At lunchtime, an endless lineup of food carts grill sandwiches for the hungry workers from nearby offices. They all offer the same things, and it's hard to see much difference between the carts, but some enjoy long lines while others are disquietingly empty.
Going to a soccer match in a city filled to the brim with quality teams shouldn't be a difficult task. But finding a ticket for one of the top two clubs, River Plate and Boca Juniors, can be a miserable affair. We've already written about our frustrating experience at a Boca Juniors match, and now continue with the much better time we had at San Lorenzo.
River Plate, Veléz, Racing, Boca Juniors, Argentinos Juniors, Independiente, San Lorenzo, Tigre, Huracán, All Boys... if you want to check out a soccer match in Buenos Aires, there are more than enough opportunities. Foreigners typically flock to the Bombonera to watch Boca Juniors, or the Monumental: home of River Plate. These are by far the two biggest teams in terms of success and support and clashes between them, known as superclásicos, are the stuff of legend.
Ready for another random dump of pictures? These are some I took during the San Telmo fair, at the Museo Santo Domingo on Belgrano and Defensa, and other locations at times I found striking. Hope you like them!
I'll remember Roger Yrurtia for two things. One: for having a last name so ridiculously intimidating that I won't even try to pronounce it. And, two: for his gorgeous sculpture called Canto al Trabajo ("Song to Work").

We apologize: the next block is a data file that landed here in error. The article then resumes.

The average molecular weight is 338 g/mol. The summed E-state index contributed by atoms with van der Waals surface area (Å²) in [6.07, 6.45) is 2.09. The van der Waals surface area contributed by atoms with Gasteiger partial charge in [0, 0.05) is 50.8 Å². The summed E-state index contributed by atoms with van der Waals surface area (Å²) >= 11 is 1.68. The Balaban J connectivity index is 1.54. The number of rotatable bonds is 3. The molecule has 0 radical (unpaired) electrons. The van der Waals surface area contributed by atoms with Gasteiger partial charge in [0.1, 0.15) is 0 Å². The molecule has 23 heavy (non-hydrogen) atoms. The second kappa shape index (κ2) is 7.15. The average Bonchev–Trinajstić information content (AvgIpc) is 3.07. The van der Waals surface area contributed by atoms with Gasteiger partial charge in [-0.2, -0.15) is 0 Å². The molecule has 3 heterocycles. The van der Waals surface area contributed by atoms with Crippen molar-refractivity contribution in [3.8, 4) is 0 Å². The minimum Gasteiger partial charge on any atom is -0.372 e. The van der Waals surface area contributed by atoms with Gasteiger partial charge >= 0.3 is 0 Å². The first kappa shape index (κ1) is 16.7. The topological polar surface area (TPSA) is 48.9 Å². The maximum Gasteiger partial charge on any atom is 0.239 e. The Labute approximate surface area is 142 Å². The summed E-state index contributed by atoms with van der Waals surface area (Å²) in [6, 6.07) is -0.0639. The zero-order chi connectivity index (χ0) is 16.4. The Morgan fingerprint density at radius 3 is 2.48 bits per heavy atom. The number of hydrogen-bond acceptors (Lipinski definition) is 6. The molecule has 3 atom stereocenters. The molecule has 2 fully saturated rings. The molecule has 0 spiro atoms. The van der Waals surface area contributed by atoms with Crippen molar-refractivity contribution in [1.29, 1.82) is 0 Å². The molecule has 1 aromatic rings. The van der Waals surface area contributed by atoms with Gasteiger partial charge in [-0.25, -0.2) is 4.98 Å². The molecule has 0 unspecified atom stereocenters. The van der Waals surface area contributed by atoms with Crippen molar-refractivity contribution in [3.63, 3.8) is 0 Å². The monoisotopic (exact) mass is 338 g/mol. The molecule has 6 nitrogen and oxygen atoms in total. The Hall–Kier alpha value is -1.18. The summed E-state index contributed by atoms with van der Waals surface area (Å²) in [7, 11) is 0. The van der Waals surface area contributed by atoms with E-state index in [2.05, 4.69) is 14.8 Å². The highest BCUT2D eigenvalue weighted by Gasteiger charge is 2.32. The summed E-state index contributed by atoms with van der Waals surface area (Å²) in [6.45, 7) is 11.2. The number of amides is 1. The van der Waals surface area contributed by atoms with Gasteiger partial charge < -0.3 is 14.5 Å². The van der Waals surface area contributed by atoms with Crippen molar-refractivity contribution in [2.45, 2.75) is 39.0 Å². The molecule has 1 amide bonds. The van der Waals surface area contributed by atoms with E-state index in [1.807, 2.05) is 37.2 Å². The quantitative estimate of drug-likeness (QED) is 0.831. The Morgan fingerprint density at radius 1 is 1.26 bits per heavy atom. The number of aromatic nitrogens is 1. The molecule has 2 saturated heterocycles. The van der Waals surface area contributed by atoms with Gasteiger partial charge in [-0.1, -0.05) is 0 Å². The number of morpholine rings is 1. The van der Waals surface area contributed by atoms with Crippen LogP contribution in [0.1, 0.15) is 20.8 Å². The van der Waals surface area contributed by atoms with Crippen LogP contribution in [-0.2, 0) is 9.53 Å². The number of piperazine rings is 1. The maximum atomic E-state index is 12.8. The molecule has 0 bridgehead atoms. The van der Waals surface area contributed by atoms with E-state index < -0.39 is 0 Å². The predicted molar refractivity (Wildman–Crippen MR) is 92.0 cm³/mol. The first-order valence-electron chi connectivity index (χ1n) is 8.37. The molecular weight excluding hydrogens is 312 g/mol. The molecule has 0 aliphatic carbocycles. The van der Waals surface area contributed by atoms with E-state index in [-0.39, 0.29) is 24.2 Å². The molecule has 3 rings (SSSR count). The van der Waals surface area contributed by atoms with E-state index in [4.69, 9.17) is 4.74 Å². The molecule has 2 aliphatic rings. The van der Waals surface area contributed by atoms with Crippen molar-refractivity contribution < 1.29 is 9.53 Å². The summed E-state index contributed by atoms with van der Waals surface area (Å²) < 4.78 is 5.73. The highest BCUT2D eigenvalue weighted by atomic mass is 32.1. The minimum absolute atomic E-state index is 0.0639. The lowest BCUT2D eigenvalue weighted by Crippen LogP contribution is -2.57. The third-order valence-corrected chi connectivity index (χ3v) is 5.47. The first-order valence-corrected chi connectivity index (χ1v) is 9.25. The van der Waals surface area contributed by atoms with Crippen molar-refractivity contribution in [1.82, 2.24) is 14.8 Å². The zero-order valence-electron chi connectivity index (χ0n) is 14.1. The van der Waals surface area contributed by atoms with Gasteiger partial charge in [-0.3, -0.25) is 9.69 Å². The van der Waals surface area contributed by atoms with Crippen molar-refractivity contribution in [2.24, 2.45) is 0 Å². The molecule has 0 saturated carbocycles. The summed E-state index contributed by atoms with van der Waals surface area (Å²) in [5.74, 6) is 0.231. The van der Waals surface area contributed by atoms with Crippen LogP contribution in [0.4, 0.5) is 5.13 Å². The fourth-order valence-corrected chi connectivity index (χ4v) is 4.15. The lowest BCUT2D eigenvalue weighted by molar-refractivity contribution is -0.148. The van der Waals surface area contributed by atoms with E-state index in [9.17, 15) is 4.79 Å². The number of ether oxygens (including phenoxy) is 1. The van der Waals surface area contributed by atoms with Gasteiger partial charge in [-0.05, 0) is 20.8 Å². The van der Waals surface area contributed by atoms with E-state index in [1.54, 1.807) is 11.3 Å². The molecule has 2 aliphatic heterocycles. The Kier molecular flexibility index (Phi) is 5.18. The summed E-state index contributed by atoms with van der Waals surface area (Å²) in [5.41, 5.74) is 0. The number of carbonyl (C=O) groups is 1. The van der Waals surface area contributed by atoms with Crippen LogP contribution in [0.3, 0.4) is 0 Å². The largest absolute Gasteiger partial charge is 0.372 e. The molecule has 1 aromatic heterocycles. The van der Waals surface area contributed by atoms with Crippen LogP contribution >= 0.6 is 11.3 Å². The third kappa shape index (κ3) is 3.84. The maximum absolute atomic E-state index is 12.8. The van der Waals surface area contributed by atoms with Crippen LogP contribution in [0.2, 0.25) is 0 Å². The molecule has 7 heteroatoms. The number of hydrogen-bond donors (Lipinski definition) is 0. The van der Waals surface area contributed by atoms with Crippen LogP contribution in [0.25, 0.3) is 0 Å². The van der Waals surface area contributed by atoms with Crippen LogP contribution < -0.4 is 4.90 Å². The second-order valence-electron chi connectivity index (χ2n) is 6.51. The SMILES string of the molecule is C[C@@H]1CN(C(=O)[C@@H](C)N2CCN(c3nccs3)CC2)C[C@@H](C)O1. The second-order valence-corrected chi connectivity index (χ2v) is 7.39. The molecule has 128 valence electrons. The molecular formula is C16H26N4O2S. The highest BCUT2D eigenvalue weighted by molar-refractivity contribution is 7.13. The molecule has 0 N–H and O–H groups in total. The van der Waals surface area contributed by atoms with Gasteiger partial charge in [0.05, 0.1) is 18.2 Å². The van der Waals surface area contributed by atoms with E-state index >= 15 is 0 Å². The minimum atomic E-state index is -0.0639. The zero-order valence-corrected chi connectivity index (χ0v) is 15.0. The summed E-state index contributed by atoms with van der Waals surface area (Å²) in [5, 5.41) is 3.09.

When I consider the word chalkboard, my head instantly seizes up with all sorts of negative connotations. My brain thinks "school", my nose remembers the stale stench of erasers being pounded together, and my ears... the unbearable screech of a bad piece of chalk scraping uselessly against the slate. Awful.
Tierra Santa, found in Palermo's Parque Norte next to the Newbery Airport, is a Jesus-themed fun park. Though, calling it "fun" might be stretching the truth a bit.
Fleeing the yellow fever which was devastating the city's southern barrios at the beginning of the 20th century, Buenos Aires' most wealthy families established fabulous residences around Retiro's Plaza San Martín. None were more extravagant than the Palacio Paz.
Buenos Aires' trendiest residential neighborhood is probably its most bizarre. Even though it's physically close to the historic center, Puerto Madero almost feels like a completely different city.